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dc.contributor.authorChristensen, Kara A.
dc.contributor.authorFrench, Melanie N.
dc.contributor.authorChen, Eunice Y.
dc.identifier.citationChristensen, KA, French, MN, Chen, EY. Multi-method assessment of palatable food exposure in women with and without eating disorders. Eur Eat Disorders Rev. 2020; 28: 594– 602.
dc.descriptionThis is the peer reviewed version of the following article: Christensen, KA, French, MN, Chen, EY. Multi-method assessment of palatable food exposure in women with and without eating disorders. Eur Eat Disorders Rev. 2020; 28: 594– 602., which has been published in final form at This article may be used for non-commercial purposes in accordance with Wiley Terms and Conditions for Use of Self-Archived Versions. This article may not be enhanced, enriched or otherwise transformed into a derivative work, without express permission from Wiley or by statutory rights under applicable legislation. Copyright notices must not be removed, obscured or modified. The article must be linked to Wiley’s version of record on Wiley Online Library and any embedding, framing or otherwise making available the article or pages thereof by third parties from platforms, services and websites other than Wiley Online Library must be prohibited.en_US
dc.description.abstractObjective Eating disorders (EDs) are characterized by dysregulated responses to palatable food. Using a multi-method approach, this study examined responses to palatable food exposure and subsequent ad libitum eating in women with binge-eating disorder (BED: n = 64), anorexia nervosa (AN: n = 16), and bulimia nervosa (BN: n = 35) and 26 healthy controls (HCs).

Method Participants were exposed to palatable food followed by an ad libitum eating opportunity. Affective and psychophysiological responses were measured before and during the task.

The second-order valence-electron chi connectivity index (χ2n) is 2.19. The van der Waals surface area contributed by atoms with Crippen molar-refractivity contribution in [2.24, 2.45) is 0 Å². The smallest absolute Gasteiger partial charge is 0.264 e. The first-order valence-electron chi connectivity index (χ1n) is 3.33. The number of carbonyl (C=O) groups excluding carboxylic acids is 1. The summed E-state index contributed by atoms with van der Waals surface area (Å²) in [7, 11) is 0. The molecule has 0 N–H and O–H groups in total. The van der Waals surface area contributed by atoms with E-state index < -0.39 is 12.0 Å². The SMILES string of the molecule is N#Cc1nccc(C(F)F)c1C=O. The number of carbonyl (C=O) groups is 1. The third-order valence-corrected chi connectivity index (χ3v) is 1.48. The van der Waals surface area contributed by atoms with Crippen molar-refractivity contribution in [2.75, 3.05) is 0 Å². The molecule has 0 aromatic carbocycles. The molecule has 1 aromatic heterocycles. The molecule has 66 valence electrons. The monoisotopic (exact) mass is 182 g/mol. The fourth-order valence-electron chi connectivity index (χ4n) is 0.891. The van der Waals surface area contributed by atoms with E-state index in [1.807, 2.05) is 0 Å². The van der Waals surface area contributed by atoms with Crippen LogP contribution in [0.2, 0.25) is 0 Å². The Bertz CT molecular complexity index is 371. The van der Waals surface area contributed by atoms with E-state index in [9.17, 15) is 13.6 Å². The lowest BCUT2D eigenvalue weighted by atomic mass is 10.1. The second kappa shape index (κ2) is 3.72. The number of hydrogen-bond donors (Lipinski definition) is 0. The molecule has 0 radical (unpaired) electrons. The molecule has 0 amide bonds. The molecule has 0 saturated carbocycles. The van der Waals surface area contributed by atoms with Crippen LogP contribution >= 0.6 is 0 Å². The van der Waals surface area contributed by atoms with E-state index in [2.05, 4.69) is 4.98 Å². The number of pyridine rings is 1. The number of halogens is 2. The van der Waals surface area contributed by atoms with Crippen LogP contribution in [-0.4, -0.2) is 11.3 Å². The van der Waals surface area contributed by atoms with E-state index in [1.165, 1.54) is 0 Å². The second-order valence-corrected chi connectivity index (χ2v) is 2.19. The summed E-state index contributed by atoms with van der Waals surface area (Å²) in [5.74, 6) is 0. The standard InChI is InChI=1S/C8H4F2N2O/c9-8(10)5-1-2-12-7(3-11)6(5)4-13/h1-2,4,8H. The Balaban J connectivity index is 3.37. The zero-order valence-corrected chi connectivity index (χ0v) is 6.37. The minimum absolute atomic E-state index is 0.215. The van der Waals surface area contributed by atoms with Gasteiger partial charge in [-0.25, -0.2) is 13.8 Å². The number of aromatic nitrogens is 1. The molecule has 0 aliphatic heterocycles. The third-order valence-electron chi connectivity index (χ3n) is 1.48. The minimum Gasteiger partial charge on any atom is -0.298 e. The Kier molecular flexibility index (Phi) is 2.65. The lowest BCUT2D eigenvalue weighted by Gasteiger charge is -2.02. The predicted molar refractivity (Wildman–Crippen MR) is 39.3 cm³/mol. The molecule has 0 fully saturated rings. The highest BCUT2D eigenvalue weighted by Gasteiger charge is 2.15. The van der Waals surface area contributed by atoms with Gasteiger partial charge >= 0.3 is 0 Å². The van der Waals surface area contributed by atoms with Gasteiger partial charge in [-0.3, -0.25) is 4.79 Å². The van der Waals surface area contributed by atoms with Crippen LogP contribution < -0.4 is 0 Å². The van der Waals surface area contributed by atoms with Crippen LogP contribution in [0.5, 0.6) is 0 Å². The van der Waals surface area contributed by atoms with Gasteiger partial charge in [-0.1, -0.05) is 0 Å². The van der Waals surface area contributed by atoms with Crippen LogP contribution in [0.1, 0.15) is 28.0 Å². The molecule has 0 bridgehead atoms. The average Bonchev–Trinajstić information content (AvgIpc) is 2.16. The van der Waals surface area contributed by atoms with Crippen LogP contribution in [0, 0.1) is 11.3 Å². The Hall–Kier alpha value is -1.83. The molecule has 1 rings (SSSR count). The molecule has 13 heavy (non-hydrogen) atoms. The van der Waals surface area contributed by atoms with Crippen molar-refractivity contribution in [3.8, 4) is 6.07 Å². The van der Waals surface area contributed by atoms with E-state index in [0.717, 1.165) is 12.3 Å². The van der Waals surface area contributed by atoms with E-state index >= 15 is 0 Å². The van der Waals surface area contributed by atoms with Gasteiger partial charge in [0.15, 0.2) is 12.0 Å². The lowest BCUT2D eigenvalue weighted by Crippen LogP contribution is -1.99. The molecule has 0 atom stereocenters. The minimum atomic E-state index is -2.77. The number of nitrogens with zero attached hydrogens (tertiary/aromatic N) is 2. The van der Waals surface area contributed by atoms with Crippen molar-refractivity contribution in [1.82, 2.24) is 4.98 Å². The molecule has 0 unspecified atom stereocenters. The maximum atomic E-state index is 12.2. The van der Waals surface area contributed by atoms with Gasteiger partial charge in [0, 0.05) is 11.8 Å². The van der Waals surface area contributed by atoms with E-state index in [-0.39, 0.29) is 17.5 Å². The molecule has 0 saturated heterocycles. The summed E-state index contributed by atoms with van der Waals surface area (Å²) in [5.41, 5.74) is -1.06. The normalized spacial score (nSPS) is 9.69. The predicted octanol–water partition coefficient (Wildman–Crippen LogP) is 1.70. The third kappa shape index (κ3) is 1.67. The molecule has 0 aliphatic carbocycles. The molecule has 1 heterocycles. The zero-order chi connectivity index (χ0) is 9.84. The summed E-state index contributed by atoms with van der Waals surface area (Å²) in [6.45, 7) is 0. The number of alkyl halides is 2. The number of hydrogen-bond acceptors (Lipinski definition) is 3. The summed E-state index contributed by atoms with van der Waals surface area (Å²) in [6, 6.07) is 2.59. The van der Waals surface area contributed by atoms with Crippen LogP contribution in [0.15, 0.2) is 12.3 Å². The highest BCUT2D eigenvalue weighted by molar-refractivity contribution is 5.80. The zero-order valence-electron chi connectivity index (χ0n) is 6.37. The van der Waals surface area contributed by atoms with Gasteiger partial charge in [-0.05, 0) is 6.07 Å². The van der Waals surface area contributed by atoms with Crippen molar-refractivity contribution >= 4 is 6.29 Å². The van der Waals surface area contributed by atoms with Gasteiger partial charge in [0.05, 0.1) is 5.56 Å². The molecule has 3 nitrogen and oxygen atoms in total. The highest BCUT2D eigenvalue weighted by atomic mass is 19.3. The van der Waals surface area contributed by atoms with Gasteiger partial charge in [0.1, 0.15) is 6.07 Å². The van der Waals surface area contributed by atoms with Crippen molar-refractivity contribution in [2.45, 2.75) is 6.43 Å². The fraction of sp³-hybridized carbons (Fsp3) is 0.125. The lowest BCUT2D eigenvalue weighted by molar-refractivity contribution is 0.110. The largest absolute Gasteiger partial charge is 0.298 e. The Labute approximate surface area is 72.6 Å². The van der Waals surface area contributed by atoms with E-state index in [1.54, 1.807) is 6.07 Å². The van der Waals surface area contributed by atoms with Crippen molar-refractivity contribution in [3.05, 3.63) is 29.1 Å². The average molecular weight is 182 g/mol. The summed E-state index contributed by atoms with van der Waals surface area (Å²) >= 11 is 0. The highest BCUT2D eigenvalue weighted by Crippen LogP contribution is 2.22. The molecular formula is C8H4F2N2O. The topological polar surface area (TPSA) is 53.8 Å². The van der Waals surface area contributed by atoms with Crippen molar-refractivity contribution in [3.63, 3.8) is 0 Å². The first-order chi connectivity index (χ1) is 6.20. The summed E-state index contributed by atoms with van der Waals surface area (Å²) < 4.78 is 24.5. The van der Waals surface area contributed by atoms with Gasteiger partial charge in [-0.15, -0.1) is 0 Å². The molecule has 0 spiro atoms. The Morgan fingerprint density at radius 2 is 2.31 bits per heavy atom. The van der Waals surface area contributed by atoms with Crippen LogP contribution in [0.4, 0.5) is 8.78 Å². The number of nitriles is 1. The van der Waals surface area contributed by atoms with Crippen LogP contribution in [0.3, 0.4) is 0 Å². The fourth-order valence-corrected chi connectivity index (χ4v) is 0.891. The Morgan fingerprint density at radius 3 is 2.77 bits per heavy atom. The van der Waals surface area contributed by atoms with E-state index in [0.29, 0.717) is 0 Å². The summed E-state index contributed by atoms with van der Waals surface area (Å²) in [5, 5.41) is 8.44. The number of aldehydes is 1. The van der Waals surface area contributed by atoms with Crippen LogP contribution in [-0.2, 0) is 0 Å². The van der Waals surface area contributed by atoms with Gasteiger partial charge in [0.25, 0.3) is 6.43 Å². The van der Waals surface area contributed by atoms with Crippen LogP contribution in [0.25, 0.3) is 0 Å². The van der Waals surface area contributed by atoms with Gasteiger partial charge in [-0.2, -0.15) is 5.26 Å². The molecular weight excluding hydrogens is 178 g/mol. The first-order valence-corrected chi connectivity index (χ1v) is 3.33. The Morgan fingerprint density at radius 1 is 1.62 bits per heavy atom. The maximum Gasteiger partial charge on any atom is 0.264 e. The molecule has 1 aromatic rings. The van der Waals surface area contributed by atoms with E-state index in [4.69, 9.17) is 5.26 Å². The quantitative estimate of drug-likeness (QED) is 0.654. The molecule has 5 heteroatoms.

Results Participants with EDs reported greater negative affect, particularly fear, following the food cue exposure, whereas HCs reported no change. BN and BED groups reported greater urge to binge after the food cue exposure, whereas AN and HC groups reported no change.

Respiratory sinus arrhythmia levels, skin conductance and tonic skin conductance levels increased during food exposure for all groups. Across baseline and during the food exposure, the BED group had lower respiratory sinus arrhythmia levels relative to the BN and HC groups. The BED group consumed significantly more palatable food than the AN group.

Conclusions ‘Palatable’ food stimuli elicited more negative affect, particularly fear, in individuals with EDs; and this, rather than psychophysiological responses, distinguishes individuals with EDs from those without.
dc.publisherEating Disorders Associationen_US
dc.rights© 2020 John Wiley & Sons, Ltd and Eating Disorders Associationen_US
dc.subjectEating disordersen_US
dc.subjectPalatable fooden_US
dc.subjectRespiratory sinus arrhythmiaen_US
dc.subjectSkin conductanceen_US
dc.titleMulti-method assessment of palatable food exposure in women with and without eating disordersen_US
kusw.kuauthorChristensen, Kara A.
dc.identifier.orcid 0000-0002-5099-0570en_US
dc.identifier.orcid 0000-0003-3318-4160en_US
dc.identifier.orcid 0000-0002-9288-7133en_US
kusw.oaversionScholarly/refereed, author accepted manuscripten_US
kusw.oapolicyThis item meets KU Open Access policy criteria.en_US

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